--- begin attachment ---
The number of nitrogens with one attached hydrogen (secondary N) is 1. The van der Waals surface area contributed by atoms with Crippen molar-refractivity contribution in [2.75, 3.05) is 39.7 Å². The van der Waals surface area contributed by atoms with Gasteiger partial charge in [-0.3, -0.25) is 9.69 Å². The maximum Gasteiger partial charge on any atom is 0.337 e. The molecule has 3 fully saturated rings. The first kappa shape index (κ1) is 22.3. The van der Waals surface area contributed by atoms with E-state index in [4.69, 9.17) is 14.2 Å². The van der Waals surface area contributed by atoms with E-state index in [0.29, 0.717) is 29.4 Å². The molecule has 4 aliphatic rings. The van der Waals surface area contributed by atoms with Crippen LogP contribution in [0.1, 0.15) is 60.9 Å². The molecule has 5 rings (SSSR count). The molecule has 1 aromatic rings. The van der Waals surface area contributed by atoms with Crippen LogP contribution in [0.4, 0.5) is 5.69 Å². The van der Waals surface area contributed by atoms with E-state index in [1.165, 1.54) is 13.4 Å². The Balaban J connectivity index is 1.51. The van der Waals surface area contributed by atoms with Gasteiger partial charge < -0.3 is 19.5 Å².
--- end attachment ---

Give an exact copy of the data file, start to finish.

The number of nitrogens with one attached hydrogen (secondary N) is 1. The van der Waals surface area contributed by atoms with Crippen molar-refractivity contribution in [2.75, 3.05) is 39.7 Å². The van der Waals surface area contributed by atoms with Gasteiger partial charge in [-0.3, -0.25) is 9.69 Å². The maximum Gasteiger partial charge on any atom is 0.337 e. The molecule has 3 fully saturated rings. The first kappa shape index (κ1) is 22.3. The van der Waals surface area contributed by atoms with E-state index in [4.69, 9.17) is 14.2 Å². The van der Waals surface area contributed by atoms with E-state index in [0.29, 0.717) is 29.4 Å². The molecule has 4 aliphatic rings. The van der Waals surface area contributed by atoms with Crippen LogP contribution in [0.1, 0.15) is 60.9 Å². The molecule has 5 rings (SSSR count). The molecule has 1 aromatic rings. The van der Waals surface area contributed by atoms with Crippen LogP contribution in [0.4, 0.5) is 5.69 Å². The van der Waals surface area contributed by atoms with E-state index in [1.165, 1.54) is 13.4 Å². The Balaban J connectivity index is 1.51. The van der Waals surface area contributed by atoms with Gasteiger partial charge < -0.3 is 19.5 Å².